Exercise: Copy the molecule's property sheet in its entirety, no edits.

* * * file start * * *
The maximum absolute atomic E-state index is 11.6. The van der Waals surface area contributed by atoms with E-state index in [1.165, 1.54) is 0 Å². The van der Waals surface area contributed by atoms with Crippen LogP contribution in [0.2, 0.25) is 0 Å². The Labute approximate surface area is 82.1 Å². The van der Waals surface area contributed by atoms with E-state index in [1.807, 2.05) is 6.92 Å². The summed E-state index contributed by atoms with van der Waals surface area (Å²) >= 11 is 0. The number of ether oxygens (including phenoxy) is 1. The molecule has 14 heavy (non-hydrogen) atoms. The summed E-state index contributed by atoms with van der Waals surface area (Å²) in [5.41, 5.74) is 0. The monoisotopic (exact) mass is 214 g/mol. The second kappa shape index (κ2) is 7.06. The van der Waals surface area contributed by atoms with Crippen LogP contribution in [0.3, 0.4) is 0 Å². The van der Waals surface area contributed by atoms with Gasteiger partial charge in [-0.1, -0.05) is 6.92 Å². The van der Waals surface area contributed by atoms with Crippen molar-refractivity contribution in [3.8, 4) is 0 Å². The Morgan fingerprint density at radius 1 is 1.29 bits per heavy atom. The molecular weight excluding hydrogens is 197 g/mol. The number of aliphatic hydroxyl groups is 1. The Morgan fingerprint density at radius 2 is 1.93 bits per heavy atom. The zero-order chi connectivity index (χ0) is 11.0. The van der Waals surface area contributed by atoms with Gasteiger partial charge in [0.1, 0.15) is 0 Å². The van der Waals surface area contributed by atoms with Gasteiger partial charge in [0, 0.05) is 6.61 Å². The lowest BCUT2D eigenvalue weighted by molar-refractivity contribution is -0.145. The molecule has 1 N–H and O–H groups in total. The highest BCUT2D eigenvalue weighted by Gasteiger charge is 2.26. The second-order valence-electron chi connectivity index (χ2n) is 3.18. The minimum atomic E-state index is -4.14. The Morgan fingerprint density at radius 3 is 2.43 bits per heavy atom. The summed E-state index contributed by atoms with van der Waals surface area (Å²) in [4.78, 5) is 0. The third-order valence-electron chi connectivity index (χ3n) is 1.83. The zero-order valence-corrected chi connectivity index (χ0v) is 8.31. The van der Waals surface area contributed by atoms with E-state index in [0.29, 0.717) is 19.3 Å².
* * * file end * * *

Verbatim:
The maximum absolute atomic E-state index is 11.6. The van der Waals surface area contributed by atoms with E-state index in [1.165, 1.54) is 0 Å². The van der Waals surface area contributed by atoms with Crippen LogP contribution in [0.2, 0.25) is 0 Å². The Labute approximate surface area is 82.1 Å². The van der Waals surface area contributed by atoms with E-state index in [1.807, 2.05) is 6.92 Å². The summed E-state index contributed by atoms with van der Waals surface area (Å²) >= 11 is 0. The number of ether oxygens (including phenoxy) is 1. The molecule has 14 heavy (non-hydrogen) atoms. The summed E-state index contributed by atoms with van der Waals surface area (Å²) in [5.41, 5.74) is 0. The monoisotopic (exact) mass is 214 g/mol. The second kappa shape index (κ2) is 7.06. The van der Waals surface area contributed by atoms with Crippen LogP contribution in [0.3, 0.4) is 0 Å². The van der Waals surface area contributed by atoms with Gasteiger partial charge in [-0.1, -0.05) is 6.92 Å². The van der Waals surface area contributed by atoms with Crippen molar-refractivity contribution in [3.8, 4) is 0 Å². The Morgan fingerprint density at radius 1 is 1.29 bits per heavy atom. The molecular weight excluding hydrogens is 197 g/mol. The number of aliphatic hydroxyl groups is 1. The Morgan fingerprint density at radius 2 is 1.93 bits per heavy atom. The zero-order chi connectivity index (χ0) is 11.0. The van der Waals surface area contributed by atoms with Gasteiger partial charge in [0.1, 0.15) is 0 Å². The van der Waals surface area contributed by atoms with Gasteiger partial charge in [0, 0.05) is 6.61 Å². The lowest BCUT2D eigenvalue weighted by molar-refractivity contribution is -0.145. The molecule has 1 N–H and O–H groups in total. The highest BCUT2D eigenvalue weighted by Gasteiger charge is 2.26. The second-order valence-electron chi connectivity index (χ2n) is 3.18. The minimum atomic E-state index is -4.14. The Morgan fingerprint density at radius 3 is 2.43 bits per heavy atom. The summed E-state index contributed by atoms with van der Waals surface area (Å²) in [4.78, 5) is 0. The third-order valence-electron chi connectivity index (χ3n) is 1.83. The zero-order valence-corrected chi connectivity index (χ0v) is 8.31. The van der Waals surface area contributed by atoms with E-state index in [0.29, 0.717) is 19.3 Å².